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Hospital planning: interaction between a form and its function

VK Architects & Engineers, on the invitation of Baumschlager Eberle Architekten (Austria) and Christian Bauer & Associés (Luxembourg), took part in an international competition for an urban development on the Kirchberg plateau, next to the historical city centre of Luxembourg. The question read: design a multifunctional hospital that fits perfectly with the current environment and its buildings. The project was recently awarded to us, based on the vertical design we realised.

Priority to functionality

The available surface for this project was limited. The solution we proposed shows a vertical building design, counting 17 floors and able to house all sorts of activities. In the first instance, it obviously concerns a hospital, but we also created space for more retail, a hotel and a creche. “Because of the building’s verticality, we opted to stack all activities, giving each function its proper place within the building”, tells Peter Deneut, director Healthcare Design with VK Architects & Engineers.

As such, the first floor is reserved for the emergency unit, and all dialysis and therapeutic patients are supported on the two suprajacent floors. The hospital rooms occupy 3 floors. “We were able to realise lovely rooms, with a small inclination, giving the room a slanted aspect. We kept that line when placing the bed. This creates more space in the room, also making it more accessible for wheelchairs. In addition, it ensures visual contact with the patient while standing at the door, without having to enter the room.”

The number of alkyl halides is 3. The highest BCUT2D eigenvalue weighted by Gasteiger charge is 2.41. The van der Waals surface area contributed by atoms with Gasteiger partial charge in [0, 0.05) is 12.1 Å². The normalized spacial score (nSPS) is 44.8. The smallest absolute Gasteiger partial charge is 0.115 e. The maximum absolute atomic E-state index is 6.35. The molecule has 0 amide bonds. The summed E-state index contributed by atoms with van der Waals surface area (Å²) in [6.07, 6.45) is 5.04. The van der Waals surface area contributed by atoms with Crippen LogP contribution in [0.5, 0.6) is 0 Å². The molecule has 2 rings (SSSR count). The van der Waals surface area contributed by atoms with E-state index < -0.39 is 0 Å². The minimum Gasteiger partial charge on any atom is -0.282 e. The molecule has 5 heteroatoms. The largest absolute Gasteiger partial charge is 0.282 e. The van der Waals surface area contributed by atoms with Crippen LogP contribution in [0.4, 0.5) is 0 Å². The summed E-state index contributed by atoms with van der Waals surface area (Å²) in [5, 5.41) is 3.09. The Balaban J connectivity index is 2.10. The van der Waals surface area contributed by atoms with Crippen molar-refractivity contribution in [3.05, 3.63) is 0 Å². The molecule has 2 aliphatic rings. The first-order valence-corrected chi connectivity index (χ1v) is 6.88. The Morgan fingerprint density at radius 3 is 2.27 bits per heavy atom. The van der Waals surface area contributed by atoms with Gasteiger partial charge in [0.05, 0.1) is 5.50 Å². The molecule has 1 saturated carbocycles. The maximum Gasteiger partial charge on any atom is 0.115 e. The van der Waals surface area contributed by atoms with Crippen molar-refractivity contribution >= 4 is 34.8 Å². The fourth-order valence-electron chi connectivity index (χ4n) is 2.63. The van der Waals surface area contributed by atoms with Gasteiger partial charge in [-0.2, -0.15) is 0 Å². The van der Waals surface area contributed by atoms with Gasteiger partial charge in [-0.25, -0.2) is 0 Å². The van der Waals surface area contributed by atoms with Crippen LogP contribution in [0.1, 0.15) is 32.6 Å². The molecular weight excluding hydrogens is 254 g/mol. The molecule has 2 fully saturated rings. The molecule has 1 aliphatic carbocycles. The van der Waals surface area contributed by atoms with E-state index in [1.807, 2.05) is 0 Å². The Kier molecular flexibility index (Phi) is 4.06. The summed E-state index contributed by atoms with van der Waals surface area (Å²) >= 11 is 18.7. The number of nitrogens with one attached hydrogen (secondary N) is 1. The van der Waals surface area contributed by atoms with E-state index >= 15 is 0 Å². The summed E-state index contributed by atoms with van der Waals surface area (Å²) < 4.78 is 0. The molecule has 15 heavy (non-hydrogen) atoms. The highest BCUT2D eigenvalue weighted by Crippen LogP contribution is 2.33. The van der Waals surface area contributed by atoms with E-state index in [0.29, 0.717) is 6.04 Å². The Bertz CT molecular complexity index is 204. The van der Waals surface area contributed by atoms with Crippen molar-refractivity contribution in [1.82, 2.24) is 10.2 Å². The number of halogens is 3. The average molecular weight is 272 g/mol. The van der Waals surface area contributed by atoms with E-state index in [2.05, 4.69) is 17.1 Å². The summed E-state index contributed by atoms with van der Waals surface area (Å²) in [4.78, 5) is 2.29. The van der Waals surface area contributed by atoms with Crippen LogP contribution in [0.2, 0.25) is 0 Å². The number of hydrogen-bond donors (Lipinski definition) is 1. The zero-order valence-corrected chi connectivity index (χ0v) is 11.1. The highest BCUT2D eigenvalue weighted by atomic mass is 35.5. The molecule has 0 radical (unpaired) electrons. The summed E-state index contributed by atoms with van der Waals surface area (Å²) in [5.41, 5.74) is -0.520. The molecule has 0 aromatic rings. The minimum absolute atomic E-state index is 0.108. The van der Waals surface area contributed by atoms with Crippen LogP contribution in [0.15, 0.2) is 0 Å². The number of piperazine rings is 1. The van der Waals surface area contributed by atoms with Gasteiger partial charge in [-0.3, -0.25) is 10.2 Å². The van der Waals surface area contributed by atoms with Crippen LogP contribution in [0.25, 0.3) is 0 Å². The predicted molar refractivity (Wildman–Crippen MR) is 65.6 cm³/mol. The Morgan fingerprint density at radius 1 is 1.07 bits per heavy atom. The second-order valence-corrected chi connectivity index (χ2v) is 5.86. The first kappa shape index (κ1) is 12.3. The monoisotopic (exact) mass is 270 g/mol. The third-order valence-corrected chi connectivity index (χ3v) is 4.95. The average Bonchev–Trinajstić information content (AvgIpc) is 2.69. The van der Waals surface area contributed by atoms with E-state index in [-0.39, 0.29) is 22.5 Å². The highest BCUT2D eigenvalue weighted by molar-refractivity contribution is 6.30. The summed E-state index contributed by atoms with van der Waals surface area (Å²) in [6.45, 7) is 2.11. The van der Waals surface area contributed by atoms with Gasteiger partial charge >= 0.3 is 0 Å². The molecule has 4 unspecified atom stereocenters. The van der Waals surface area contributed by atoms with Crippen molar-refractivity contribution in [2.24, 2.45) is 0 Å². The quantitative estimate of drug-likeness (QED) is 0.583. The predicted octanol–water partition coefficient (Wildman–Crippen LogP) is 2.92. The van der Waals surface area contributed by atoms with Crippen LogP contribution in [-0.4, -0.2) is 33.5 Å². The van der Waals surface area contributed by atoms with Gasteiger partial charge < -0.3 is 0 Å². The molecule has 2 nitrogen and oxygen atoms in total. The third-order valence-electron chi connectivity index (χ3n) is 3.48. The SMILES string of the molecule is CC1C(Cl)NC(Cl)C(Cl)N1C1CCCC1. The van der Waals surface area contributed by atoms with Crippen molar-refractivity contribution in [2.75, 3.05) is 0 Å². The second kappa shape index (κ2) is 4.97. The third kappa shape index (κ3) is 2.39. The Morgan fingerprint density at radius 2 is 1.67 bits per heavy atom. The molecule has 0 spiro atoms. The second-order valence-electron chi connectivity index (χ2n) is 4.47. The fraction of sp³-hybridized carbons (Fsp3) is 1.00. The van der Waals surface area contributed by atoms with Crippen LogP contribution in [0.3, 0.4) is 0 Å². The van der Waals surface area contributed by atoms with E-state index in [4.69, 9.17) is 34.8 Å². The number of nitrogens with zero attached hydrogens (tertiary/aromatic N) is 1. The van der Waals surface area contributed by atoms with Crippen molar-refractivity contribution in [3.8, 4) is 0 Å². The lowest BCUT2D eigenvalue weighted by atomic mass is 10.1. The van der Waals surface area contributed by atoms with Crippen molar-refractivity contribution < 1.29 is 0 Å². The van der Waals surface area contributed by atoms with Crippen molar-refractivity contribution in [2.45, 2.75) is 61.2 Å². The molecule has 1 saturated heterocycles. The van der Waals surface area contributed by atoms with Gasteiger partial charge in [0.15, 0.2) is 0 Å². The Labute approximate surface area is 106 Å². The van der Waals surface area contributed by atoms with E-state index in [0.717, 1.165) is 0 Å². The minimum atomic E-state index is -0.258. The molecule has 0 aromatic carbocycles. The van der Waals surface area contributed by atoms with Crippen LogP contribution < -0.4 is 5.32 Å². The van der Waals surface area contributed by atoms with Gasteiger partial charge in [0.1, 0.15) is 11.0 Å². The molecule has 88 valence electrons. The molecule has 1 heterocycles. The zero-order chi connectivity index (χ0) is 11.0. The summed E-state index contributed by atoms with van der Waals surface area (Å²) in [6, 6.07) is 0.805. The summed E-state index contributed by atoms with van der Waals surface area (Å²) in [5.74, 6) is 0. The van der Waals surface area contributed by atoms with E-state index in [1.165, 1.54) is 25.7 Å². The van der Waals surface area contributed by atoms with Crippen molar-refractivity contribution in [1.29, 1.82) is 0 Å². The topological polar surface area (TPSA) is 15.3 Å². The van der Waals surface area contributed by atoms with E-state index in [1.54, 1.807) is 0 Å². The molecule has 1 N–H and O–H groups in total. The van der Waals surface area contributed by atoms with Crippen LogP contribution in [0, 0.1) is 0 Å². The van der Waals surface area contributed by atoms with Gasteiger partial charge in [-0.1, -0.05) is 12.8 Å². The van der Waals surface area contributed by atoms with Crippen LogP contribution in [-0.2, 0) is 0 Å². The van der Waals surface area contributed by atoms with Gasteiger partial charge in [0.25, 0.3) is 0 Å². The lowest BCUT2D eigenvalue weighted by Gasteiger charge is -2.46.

So stacking all activities, creates quite a few possibilities regarding the division of activities. It also has its consequences architecturally. “As a consequence, the stacking also resulted in some voids. This allowed us to integrate at the front of the building, along the main road, some sort of gallery where people can shop. The back figures a cantilever, five floors high, looking out to the courtyard and pedestrian section”, says Peter. “It gives more playful dynamics and allows for additional daylight admittance by means of patios, or for roof terraces to introduce a green vibe in the project.”

Hybrid volume in a vertical construction

The three designing parties chose to treat the building’s architecture and programming on an equal level. This results in a hybrid building model consisting of several classic (hospital) typologies.

“On the lower floors, we have an L-shaped volume round a forecourt. In the middle of the building, we switch to a functional square shape, while opting for an L-shaped open tower model higher up, typical for hotel functions.”

Yet, throughout the building, a clear distinction was made between the functional and public dimension. The various flows of all activities are neatly separated thanks to a clear hierarchy of hallways and accessibility. For example, the polyclinical access area serves as a sort of day clinic, with waiting areas, consultation points and even examination rooms. Whereas the outer core is perfect for the therapeutic aspect and all matters concerning dialysis, because of the view on the courtyard. And the inner core between the vertical shafts is useful for the logistical services.

The result? A structured building on a human scale, where all functions are organised in a basic relationship, and in doing so, creating a healing environment.